Zola Blood – Islands
Low live from 2002
rePost: Beautiful Tech RE201
I was thinking about the deeper ramifications of shooting film and today picked up some prints and a few things became clear…. So here is my own personal reasoning & motivation for shooting film….
And don’t get me wrong, I love digital and still shoot with it – I am not a luddite and tend to disengage when people start debating as though it is an either/or issue. The key in any creative endeavour is to learn & use all the tools and then use whatever best suits the individual project…
For me, there are a series of discrete moments of joy associated with shooting film:
1. Taking/making the photo
After observing my use, I have come to the conclusion that shooting film means I take less, but better photos. And frankly that is my creative modus operandi/aim in life: less, but better (borrowed/inspired by Dieter Rams amongst many, many other clever creative artists, film makers, photographers, musicians and people)
This is an important and profound difference to how I shoot digital. With digital I take a lot of photos. I tend to rapidly spray a location with photos, stopping to chimp at the tiny LCD screen occasionally & then shoot more… and more… And I only feel committed to a photo when I slow down my process and work harder eg shooting long exposures where each photo might take 2+ minutes.
Creatively film feels like an important progression – think/feel it more, work harder to find the photo and commit to it. This difference is also summed up perfectly by this image:
2. Getting photos back from the lab
This is the moment of truth – did I mess up? how does reality match my memory?
The first film camera I bought, failed me – I shot a test roll and it came back blank i.e. the film did not engage. After I recovered from the disappointment I came to the conclusion I would not be using that camera ever again. And it was only when I had researched enough to choose a better film camera which verified film loading & advance, that I felt confident enough to proceed further. But I still had butterflies in my stomach when I went to the lab to pick up my first test film from my second, better camera…
Most labs provide scans, so I am seeing my film photos in a digital form but unlike the use of emulation, actual film scans to me feel far more truthful. A few digital cameras I have owned have options of film emulation built in, but I have never used them… And nothing makes me cringe more than the digital fanboys who consider film a waste of time as ‘it can be done in Photoshop’ without appreciating that word ‘can’. I can also become an astronaut, that is not an achievement. It is not that you ‘can’ do something – it is whether you actually do it, or not.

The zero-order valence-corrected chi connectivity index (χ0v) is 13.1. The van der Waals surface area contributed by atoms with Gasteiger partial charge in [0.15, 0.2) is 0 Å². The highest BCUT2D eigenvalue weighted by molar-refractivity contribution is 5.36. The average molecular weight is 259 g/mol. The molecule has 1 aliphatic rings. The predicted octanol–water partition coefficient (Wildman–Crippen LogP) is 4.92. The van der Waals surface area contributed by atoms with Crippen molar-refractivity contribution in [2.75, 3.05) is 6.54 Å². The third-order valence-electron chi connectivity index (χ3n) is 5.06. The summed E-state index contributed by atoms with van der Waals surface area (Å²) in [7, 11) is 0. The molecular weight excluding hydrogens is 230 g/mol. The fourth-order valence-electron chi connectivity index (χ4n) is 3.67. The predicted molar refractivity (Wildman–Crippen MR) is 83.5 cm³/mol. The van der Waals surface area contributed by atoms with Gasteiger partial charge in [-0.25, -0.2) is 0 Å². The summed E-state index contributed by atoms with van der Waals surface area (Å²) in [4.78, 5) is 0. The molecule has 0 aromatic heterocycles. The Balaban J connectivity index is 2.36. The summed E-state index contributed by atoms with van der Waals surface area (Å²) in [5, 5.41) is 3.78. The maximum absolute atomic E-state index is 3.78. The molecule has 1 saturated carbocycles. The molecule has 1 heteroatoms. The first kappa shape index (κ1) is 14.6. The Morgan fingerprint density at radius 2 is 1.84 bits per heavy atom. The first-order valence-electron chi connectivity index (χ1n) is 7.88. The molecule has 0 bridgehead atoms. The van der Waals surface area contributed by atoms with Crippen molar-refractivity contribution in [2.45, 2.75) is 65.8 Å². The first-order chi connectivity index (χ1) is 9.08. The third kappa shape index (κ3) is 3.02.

Choosing a film stock to shoot on is not an accident, it takes experimentation and experience. Instantly flicking through filters in Photoshop or Lightroom does not compare – technically it does not compare but far, far more important it does not compare creatively or aesthetically. If its so easy to change, and undo, just how committed to it are you? Maybe not at all, maybe profoundly, maybe a whim, maybe not. But it does not compare with the moment of truth when you first see scans of film you have shot, and the feeling you get from the particular rendering of a film stock. It really is alchemy!
Going back to that test roll on my second film camera (Contax T2) this was what I saw when I nervously opened the package:
To say I was overjoyed is an understatement. Not only did the photos come out, they looked fantastic! And in that moment I instantly started to learn about film stock – look at how Ektar renders the blues and greens! Wow! As I drove home I started to reflect on this feeling I was having – I searched my memory of shooting digital for the previous ten years, to find a memory of similar magnitude, and I could not find one. Could the challenge of film be more personally rewarding than digital? For me, it sure is.
3. Seeing prints